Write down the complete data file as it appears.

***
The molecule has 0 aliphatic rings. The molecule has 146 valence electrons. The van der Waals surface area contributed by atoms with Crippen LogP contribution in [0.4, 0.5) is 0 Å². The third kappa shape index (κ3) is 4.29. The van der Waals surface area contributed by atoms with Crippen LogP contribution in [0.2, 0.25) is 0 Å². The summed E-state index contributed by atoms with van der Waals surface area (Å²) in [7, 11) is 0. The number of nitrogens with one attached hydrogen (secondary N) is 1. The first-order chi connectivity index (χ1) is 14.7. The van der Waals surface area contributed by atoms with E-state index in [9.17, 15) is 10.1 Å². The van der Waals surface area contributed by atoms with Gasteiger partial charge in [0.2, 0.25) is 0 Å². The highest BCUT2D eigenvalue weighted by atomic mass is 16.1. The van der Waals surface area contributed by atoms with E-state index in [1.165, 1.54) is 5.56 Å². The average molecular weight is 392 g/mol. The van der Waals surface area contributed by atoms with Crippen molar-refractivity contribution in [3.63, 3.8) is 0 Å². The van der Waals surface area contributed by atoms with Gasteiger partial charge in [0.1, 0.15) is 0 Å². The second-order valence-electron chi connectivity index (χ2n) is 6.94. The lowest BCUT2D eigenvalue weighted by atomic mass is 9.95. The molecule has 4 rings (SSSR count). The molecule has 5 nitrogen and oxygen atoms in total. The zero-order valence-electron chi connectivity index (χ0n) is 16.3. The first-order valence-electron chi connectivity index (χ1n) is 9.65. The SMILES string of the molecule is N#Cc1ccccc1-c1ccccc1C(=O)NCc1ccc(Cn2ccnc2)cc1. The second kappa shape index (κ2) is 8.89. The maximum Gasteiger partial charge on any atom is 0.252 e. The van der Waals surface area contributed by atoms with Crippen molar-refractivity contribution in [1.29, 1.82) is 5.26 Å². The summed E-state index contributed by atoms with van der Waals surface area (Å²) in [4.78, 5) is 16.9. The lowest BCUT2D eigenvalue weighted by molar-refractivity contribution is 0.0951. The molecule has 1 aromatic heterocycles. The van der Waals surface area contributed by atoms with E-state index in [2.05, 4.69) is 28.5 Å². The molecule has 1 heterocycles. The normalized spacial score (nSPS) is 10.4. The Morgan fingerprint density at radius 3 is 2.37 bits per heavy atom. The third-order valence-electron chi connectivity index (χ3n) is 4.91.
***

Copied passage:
The molecule has 0 aliphatic rings. The molecule has 146 valence electrons. The van der Waals surface area contributed by atoms with Crippen LogP contribution in [0.4, 0.5) is 0 Å². The third kappa shape index (κ3) is 4.29. The van der Waals surface area contributed by atoms with Crippen LogP contribution in [0.2, 0.25) is 0 Å². The summed E-state index contributed by atoms with van der Waals surface area (Å²) in [7, 11) is 0. The number of nitrogens with one attached hydrogen (secondary N) is 1. The first-order chi connectivity index (χ1) is 14.7. The van der Waals surface area contributed by atoms with E-state index in [9.17, 15) is 10.1 Å². The van der Waals surface area contributed by atoms with Gasteiger partial charge in [0.2, 0.25) is 0 Å². The highest BCUT2D eigenvalue weighted by atomic mass is 16.1. The van der Waals surface area contributed by atoms with E-state index in [1.165, 1.54) is 5.56 Å². The average molecular weight is 392 g/mol. The van der Waals surface area contributed by atoms with Crippen molar-refractivity contribution in [3.63, 3.8) is 0 Å². The van der Waals surface area contributed by atoms with Gasteiger partial charge in [0.1, 0.15) is 0 Å². The second-order valence-electron chi connectivity index (χ2n) is 6.94. The lowest BCUT2D eigenvalue weighted by atomic mass is 9.95. The molecule has 4 rings (SSSR count). The molecule has 5 nitrogen and oxygen atoms in total. The zero-order valence-electron chi connectivity index (χ0n) is 16.3. The first-order valence-electron chi connectivity index (χ1n) is 9.65. The SMILES string of the molecule is N#Cc1ccccc1-c1ccccc1C(=O)NCc1ccc(Cn2ccnc2)cc1. The second kappa shape index (κ2) is 8.89. The maximum Gasteiger partial charge on any atom is 0.252 e. The van der Waals surface area contributed by atoms with Crippen molar-refractivity contribution in [1.29, 1.82) is 5.26 Å². The summed E-state index contributed by atoms with van der Waals surface area (Å²) in [4.78, 5) is 16.9. The lowest BCUT2D eigenvalue weighted by molar-refractivity contribution is 0.0951. The molecule has 1 aromatic heterocycles. The van der Waals surface area contributed by atoms with E-state index in [2.05, 4.69) is 28.5 Å². The molecule has 1 heterocycles. The normalized spacial score (nSPS) is 10.4. The Morgan fingerprint density at radius 3 is 2.37 bits per heavy atom. The third-order valence-electron chi connectivity index (χ3n) is 4.91.